When you are studying museum studies or taking a course in artifact handling and preventive conservation, you learn a lot about ideal storage conditions, improving climate conditions, what to do, what to avoid. However, all exercises you solve in class are clear-cut cases. Normally, there will be one right answer to the question, “What would you decide?”
Then, there is real museum life. And like real life in general it doesn’t consist of clear cases. You will always run into situations where you have to decide not which solution to a problem is the best but which one is the least bad. Best practice is great but sometimes all you can do is decide between the disaster and the catastrophe.
This is a true story which I will tell in two parts. In the first part I will confront you with a situation, provide you with some additional information and leave you with the question, “How would you decide?” so you can think about the situation until I tell you how the story turned out.
You are the collections manager of a museum with a large collection of technological artifacts. It’s 7:30 on a Friday morning in December when you receive a call from the maintenance department: A fire detector has caused one false alarm in the night, with two fire brigades marching out. The detector was reset and caused another false alarm early this morning. It needs fixing.
The storage hall is provided with two similar infrared fire detectors, each one controlling one half of the hall. In order to fix it, the fire detector must be checked and eventually replaced by an external service technician and can only be reached using a cherry picker. The place where the cherry picker could stand inside the hall to reach the fire detector is blocked by two large historical trucks.
Alternatively, when one gate is opened, the cherry picker can stand outside the hall reaching inside and the technician can work from there. As a result, the temperature inside the hall would drop from 11C to around zero next to the gate, and a little more in places further down the hall.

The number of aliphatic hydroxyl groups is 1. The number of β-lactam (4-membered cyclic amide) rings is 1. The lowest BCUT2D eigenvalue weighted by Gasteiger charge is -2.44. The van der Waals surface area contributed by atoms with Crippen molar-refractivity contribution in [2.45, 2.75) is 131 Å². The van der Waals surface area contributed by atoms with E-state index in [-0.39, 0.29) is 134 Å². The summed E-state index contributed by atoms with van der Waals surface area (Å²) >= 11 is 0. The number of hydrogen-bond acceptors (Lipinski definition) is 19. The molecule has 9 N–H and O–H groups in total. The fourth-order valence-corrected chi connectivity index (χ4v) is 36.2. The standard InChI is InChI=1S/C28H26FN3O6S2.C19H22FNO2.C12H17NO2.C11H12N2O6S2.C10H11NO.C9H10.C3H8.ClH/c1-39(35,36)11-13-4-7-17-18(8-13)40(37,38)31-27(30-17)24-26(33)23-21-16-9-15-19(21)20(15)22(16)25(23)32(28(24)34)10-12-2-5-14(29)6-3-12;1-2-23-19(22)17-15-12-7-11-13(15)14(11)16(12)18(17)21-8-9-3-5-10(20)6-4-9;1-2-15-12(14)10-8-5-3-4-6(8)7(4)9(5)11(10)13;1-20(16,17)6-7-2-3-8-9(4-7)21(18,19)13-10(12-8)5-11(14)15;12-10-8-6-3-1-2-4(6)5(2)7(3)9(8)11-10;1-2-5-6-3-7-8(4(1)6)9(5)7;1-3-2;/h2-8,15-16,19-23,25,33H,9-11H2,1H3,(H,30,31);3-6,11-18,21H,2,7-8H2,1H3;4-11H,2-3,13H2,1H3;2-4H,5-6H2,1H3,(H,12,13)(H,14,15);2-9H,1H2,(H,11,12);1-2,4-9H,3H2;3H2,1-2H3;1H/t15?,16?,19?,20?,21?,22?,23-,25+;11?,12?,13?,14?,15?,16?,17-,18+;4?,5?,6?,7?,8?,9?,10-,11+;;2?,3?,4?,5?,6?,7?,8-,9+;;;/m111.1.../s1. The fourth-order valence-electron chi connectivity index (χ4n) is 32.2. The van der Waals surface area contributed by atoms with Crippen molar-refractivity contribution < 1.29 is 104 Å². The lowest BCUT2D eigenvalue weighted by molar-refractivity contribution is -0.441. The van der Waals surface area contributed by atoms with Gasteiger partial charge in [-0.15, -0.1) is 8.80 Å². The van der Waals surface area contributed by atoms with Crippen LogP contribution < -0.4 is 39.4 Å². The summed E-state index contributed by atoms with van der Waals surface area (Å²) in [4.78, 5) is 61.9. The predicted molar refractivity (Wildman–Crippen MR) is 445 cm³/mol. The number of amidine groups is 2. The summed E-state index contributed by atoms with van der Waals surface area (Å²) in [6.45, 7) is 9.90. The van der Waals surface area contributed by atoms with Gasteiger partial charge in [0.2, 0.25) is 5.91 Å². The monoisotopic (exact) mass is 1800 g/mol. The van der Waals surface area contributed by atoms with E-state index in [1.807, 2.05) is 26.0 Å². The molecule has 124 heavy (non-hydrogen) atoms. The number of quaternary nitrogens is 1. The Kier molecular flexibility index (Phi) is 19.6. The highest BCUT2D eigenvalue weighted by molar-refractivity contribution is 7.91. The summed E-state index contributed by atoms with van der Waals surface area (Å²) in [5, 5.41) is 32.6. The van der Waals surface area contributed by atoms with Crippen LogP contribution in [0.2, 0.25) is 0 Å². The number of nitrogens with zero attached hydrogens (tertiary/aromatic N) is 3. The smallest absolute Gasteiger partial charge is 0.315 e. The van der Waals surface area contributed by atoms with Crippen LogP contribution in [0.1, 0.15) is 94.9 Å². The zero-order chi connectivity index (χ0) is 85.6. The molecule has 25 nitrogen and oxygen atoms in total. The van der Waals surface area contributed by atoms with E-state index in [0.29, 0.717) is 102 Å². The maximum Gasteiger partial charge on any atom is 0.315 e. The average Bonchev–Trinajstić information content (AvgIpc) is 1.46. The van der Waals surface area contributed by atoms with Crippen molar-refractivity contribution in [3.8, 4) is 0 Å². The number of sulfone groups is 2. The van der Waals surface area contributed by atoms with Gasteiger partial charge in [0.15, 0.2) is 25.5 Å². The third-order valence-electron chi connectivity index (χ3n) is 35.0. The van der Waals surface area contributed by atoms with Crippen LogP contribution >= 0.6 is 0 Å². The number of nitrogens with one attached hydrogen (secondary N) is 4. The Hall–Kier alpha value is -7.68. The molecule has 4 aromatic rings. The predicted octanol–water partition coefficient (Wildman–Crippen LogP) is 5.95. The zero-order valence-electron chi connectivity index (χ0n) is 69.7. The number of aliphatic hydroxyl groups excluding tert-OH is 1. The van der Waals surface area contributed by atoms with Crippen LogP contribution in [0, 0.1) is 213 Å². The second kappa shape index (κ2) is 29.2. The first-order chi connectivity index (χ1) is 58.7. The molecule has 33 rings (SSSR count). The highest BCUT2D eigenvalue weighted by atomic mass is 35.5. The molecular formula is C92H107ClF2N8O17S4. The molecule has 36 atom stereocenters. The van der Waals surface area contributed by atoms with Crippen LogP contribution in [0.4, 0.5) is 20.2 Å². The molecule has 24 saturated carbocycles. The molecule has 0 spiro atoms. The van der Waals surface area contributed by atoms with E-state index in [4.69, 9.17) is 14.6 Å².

Storage hall climate conditions
- Artifacts stored in the hall are trucks and railway material
- The temperature in the hall is 11 degrees Celsius
- relative humidity is at about 42%
The local weather station currently reports a reading of -3C at 55% relative humidity, and the weather is overcast but dry. There is a weather warning by the meteorological service for heavy snowfalls, approximate starting time: 10 o’clock a.m.
The weather forecast for next week: on Monday, the temperature will rise to 5C with an 85% chance of rain. The weather will stay warm and wet for the next one or two weeks.
FFS – Fine Fire Services, call 7:56 a.m.
A service technician can be there at 9 a.m. Work on the fire detector will take approximately 1 to 2 hours, depending on whether the detector needs only to be cleaned or completely replaced. The workers would have be notified by 10 a.m., otherwise they would not be able to come until Monday morning.
Conservator Trucks&Cars, call 7:59 a.m.
Trucks can be moved, but need heavy equipment and support from maintenance department.
Head of maintenance department, call 8:05 a.m.
Tow bar and truck able to pull the historic trucks are available; staff to help the conservator is available.
Conservator Trucks&Cars, call 8:07 a.m.
Where to pull the trucks? The only possible place is the forecourt outside the hall. How long will it take to pull them there? If work begins immediately, they can finish by approximately 9:30 a.m.
NOW IT’S UP TO YOU
Do you have all the information you need to make a decision? How would you go about deciding?
a) Pull the two trucks out of the hall so the technician can work inside?
b) Open one gate so the cherry picker can stand outside and the work can be done inside the hall?
c) Wait until Monday or later, leaving 50% of your hall without a fire warning system, until the temperature rises and it will be dry?
Now, my dear readers: How and what would you decide?